17 Jan Point-of-care ultrasound in critically ill COVID-19 patients: questions derived from practice
I read with interest the proposal of Soldati et al.  regarding the use of lung ultrasound in COVID-19 patients. They aimed at optimizing resources and time, reducing personnel exposure and avoiding environmental viral spread, while guaranteeing a high-quality ultrasound study. However, over time, after facing with several coronavirus waves, many of these recommendations may be questioned, particularly the type of machine used, the need of covers and the number of operators required. The objective of this letter is discussing the aforementioned issues, pointing toward the need for updates of recommendations.
First, the type of machine used
Soldati et al.  proposed the use of a wireless ultrasound unit for lung ultrasound, while others used non-wireless devices . The use of pocket-sized machines and wireless probes are encouraged, because these are easy to clean, transport, and disinfect, and therefore, may aid in limiting equipment contamination and viral spread [1, 3,4,5,6].
While useful for lung ultrasound and for mean patients, the image quality and capabilities of these devices are inferior compared to the more powerful machines typically used in the ICU, features that in fact are needed in many critically ill COVID-19 patients (e.g., for measuring the cardiac output, for measuring parameters of venous congestion and so on).
Regardless the size of the device, and given that coronavirus persists in inanimate surfaces , a careful equipment cleaning and disinfection should always be done for any equipment used. Quaternary ammonium compounds are compatible with most ultrasound machines and is highly effective against COVID-19 .
Therefore, from a practical point-of-view, there is no need of advocating the use of miniaturized devices for infectological reasons providing the equipment is carefully cleaned and disinfected. Similar to others , we maintained the image quality and capabilities of always using a conventional portable machine (Mindray M6®) dedicated to the COVID-19 ICU and equipped with three transducers: convex (2–5 MHz), phased-array (2–4 MHz) and linear (5–10 MHz) probes.
Second, the need of covers
Covering the ultrasound equipment, transducers, cables and cords, is recommended to minimize equipment contamination/viral spread and to ease equipment cleaning and disinfection [1, 3,4,5,6]. Intuitively, the smaller the device, easier covering it.
However, in practice, covers are not so often available, their use may be time consuming, and may even lower the image quality. Also, covering the machine with a large clear drape may produce unproper equipment functioning because of overheating . Given that equipment cleaning and disinfection must be always performed as stated before, the use of covers sounds controverted. Therefore, using covers seems needless and so many centers like ours avoid using them routinely (except for sterile procedures such as midline or central venous cannulations).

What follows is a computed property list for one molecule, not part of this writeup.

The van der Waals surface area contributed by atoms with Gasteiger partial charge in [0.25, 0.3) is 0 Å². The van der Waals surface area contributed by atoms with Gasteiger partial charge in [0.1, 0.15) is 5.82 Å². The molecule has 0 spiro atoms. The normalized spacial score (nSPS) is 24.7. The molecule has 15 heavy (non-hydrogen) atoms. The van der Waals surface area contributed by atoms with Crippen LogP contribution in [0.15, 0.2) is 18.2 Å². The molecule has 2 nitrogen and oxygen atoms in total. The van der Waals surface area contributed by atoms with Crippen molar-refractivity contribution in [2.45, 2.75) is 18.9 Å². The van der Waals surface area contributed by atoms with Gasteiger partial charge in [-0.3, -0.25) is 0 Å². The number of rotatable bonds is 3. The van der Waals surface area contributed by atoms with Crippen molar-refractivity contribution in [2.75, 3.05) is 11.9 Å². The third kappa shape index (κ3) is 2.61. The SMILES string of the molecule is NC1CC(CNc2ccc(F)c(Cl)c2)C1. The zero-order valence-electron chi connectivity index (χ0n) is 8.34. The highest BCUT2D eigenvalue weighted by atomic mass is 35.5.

Third, one or two operators (or none)
In the proposal of Soldati et al. , authors recommend that two operators perform point-of-care lung ultrasound using a pocket device composed by a wireless probe and a tablet. One operator manipulates the transducer and a second manipulates the tablet and selects, freezes and stores images.
The second operator may be in the isolation room separated at least two meters from the patient or may even remain outside the isolation room, communicating with the first operator by a phone call if needed. Although not validated in the literature, authors advocate that this practice minimizes the first operator’s exposure or dependence, while minimizes or avoids exposure of the second. In our view, all these sounds doubly, time-consuming, useless and do not avoid the exposure of one operator at least.
In addition, in many countries such as Argentina, finding two intensivists with competences in lung ultrasound (and in POCUS in general) sharing the same ICU is uncommon. Also, POCUS is more than just lung ultrasound, and more powerful devices are typically needed.
Therefore, full body POCUS (including lung ultrasound) performed by a skilled operator using a conventional ultrasound machine seems more reasonably.
Anecdotical experiences using robotic ultrasound have been described by colleagues [10, 11] aiding in completely avoiding operator exposure; however, although promising, this technology is expensive and not widely available. Therefore, in practice, operator exposure seems unavoidable and therefore, full personnel protective equipment should always be used.
In conclusion, early recommendations about the use of POCUS in critically ill COVID-19 patients can be questioned, and probably needs to be revised and simplified. These updated recommendations may be useful to physicians facing with a next coronavirus wave or for those who lack expertise yet working with ultrasound in the pandemic.
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